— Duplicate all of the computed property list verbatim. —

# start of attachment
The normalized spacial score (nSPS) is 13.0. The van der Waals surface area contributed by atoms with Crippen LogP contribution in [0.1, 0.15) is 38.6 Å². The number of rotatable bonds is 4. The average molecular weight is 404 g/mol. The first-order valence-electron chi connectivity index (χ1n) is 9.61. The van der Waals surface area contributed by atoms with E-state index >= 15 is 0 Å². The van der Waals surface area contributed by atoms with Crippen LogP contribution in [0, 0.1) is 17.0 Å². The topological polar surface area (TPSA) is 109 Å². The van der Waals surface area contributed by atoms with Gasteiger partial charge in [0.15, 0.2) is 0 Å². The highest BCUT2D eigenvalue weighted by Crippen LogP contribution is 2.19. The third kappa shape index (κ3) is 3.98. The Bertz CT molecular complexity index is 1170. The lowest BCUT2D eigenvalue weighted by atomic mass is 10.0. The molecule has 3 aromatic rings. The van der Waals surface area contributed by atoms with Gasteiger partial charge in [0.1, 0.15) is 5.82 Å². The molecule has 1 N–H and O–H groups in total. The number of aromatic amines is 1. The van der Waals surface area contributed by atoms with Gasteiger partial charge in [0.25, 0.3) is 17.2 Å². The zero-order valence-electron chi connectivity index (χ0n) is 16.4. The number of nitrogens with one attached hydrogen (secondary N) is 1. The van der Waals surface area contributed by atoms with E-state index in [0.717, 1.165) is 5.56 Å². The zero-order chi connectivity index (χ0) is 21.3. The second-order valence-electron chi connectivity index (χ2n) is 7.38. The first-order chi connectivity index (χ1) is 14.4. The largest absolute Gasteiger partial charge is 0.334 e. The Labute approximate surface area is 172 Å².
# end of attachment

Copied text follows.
The normalized spacial score (nSPS) is 13.0. The van der Waals surface area contributed by atoms with Crippen LogP contribution in [0.1, 0.15) is 38.6 Å². The number of rotatable bonds is 4. The average molecular weight is 404 g/mol. The first-order valence-electron chi connectivity index (χ1n) is 9.61. The van der Waals surface area contributed by atoms with E-state index >= 15 is 0 Å². The van der Waals surface area contributed by atoms with Crippen LogP contribution in [0, 0.1) is 17.0 Å². The topological polar surface area (TPSA) is 109 Å². The van der Waals surface area contributed by atoms with Gasteiger partial charge in [0.15, 0.2) is 0 Å². The highest BCUT2D eigenvalue weighted by Crippen LogP contribution is 2.19. The third kappa shape index (κ3) is 3.98. The Bertz CT molecular complexity index is 1170. The lowest BCUT2D eigenvalue weighted by atomic mass is 10.0. The molecule has 3 aromatic rings. The van der Waals surface area contributed by atoms with Gasteiger partial charge in [0.1, 0.15) is 5.82 Å². The molecule has 1 N–H and O–H groups in total. The number of aromatic amines is 1. The van der Waals surface area contributed by atoms with Gasteiger partial charge in [0.25, 0.3) is 17.2 Å². The zero-order valence-electron chi connectivity index (χ0n) is 16.4. The number of nitrogens with one attached hydrogen (secondary N) is 1. The van der Waals surface area contributed by atoms with E-state index in [0.717, 1.165) is 5.56 Å². The zero-order chi connectivity index (χ0) is 21.3. The second-order valence-electron chi connectivity index (χ2n) is 7.38. The first-order chi connectivity index (χ1) is 14.4. The largest absolute Gasteiger partial charge is 0.334 e. The Labute approximate surface area is 172 Å².